It's been nearly two years since Comcast (NASDAQ:CMCSA) introduced Flex, a streaming video device it offers its home internet subscribers. The device is currently limited to the cable giant's broadband subscribers that don't have traditional video service with Comcast, but management said it now has over 1 million active users on the platform, and that number is growing quickly. It had deployed 1 million devices by May and that number climbed to 2 million by September.

The limited availability of the device makes those numbers pale in comparison to market leader Roku (NASDAQ:ROKU), which counts over 51 million active accounts. But Comcast sees a big opportunity to expand the platform.

Comcast's Flex box connected to a TV displaying its homescreen.

Image source: Comcast.

The next phase for Flex

"This is a long-term platform opportunity for us," Comcast Cable CEO Dave Watson said on Comcast's fourth-quarter earnings call. "Right now it's working great within footprint, but we're building our plans beyond that."

Up to this point, Comcast has mostly thought of Flex as a way to attract and retain its broadband-only subscribers. And to that end it's been a great success for the business. High-speed internet net additions have increased in each of the last two years with Comcast adding another 1.97 million subscribers last year.

That said, it didn't quite keep pace with similarly sized Charter Communications (NASDAQ:CHTR) in 2020, but Comcast showed continued strength in the fourth quarter while Charter's net adds slowed.

Taking Flex beyond its broadband subscriber base means Comcast needs to turn it into a self-sustaining business, not one that merely increases the lifetime value of an internet subscriber. 

Watson mentioned Comcast's acquisition of Xumo, an ad-supported streaming service, as a means to help accomplish that goal. Comcast also launched Peacock last year, another ad-supported streaming service. "That's one piece of being able to drive -- help drive advertising," he said. Watson also sees potential for Comcast to share ad inventory or revenue with other streaming services. "We could participate in revenue in the app splits that we get."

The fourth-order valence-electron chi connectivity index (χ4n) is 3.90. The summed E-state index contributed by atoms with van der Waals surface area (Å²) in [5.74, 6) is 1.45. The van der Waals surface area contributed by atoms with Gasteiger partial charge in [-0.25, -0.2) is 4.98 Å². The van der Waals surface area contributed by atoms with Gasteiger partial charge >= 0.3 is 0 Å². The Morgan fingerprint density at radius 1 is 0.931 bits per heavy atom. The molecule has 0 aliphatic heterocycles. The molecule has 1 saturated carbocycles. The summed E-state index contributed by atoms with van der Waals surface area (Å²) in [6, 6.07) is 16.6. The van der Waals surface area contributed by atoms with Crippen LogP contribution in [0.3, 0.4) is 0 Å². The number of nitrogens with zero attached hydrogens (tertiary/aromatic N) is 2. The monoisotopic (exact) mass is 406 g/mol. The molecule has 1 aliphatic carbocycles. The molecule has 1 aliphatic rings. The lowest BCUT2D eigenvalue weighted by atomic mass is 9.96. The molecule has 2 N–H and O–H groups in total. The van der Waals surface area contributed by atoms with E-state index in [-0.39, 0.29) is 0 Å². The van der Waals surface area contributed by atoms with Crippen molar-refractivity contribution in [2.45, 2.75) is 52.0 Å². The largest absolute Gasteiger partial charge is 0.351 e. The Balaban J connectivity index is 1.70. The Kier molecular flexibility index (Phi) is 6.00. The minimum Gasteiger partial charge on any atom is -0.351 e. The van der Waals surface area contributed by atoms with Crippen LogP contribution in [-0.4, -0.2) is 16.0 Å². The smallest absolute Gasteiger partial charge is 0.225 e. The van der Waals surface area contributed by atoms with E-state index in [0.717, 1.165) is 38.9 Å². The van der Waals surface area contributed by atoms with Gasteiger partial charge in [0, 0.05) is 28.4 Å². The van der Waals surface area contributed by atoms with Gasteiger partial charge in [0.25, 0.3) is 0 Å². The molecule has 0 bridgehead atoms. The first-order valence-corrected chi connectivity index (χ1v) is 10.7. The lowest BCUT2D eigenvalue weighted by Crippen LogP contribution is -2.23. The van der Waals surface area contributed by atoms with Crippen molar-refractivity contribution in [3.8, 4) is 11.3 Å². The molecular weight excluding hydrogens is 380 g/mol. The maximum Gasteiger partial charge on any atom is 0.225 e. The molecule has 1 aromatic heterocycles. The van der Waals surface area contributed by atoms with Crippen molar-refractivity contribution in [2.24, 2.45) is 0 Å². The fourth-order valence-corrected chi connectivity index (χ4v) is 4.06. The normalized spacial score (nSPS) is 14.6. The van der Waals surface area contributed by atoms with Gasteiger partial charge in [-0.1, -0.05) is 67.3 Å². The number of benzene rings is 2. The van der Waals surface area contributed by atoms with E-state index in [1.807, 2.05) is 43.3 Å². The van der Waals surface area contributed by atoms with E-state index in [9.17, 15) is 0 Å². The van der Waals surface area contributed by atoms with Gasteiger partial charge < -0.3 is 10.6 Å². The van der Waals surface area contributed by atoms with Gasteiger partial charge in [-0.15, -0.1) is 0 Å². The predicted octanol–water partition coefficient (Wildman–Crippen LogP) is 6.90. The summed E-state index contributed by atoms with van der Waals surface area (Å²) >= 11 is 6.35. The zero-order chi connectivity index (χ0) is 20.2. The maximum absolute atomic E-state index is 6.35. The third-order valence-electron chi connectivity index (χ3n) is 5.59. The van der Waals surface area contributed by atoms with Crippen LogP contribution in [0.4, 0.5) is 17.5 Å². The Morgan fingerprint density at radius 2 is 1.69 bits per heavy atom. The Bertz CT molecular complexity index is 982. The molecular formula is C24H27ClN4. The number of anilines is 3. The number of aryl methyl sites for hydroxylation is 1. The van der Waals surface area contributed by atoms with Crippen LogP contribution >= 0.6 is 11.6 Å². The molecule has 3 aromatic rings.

Roku has built a substantial advertising business on top of its platform. eMarketer expects its ad sales to grow from $740 million in 2020 to $1.5 billion in 2022. That's minuscule compared to the $100 billion-plus Comcast brings in each year. But considering the potential profit margin on those ad sales, it could provide a meaningful boost to Comcast's bottom line. Net income for the company totaled $14.4 billion in 2020.

Comcast has a couple of advantages

Comcast is in a good position to scale its Flex platform beyond its footprint. It has two big advantages that weren't available to Roku when it started building its business.

First of all, Comcast has existing relationships with media companies. As more cable network owners look to expand to streaming, there's an opportunity for Comcast to negotiate distribution rights for those services on the Flex platform alongside distribution of traditional cable networks. "Programmers are approaching us with their content and seeing what both the X1 platform and Peacock platform and Flex platform can do for them," Comcast CEO Brian Roberts said on the earnings call.

Being able to leverage its position as a large traditional distributor into a position of strength in streaming negotiations can help Comcast bolster revenue from the Flex platform. Roku's built up its negotiating power over years, and it's just now starting to win more favorable terms with its media partners.

The second advantage for Comcast is its dominant position as a pay-TV provider in Europe through Sky. Many European consumers don't use a designated connected-TV device to stream video, but stream content through their video provider's set-top box. Management talked about plans to integrate the same software that's in Flex into Sky's set-top boxes.

Getting customers familiar with the Flex platform through their set-top box sets Comcast up for long-term success. Even if customers cut the cord, the familiarity with the Flex platform should lead consumers to seek it out as a solution to replace pay-TV.

The international market has a lot more opportunity for growth than the United States. If Comcast can take advantage of its presence in Europe through Sky, it may be able to carve out a valuable segment of the market.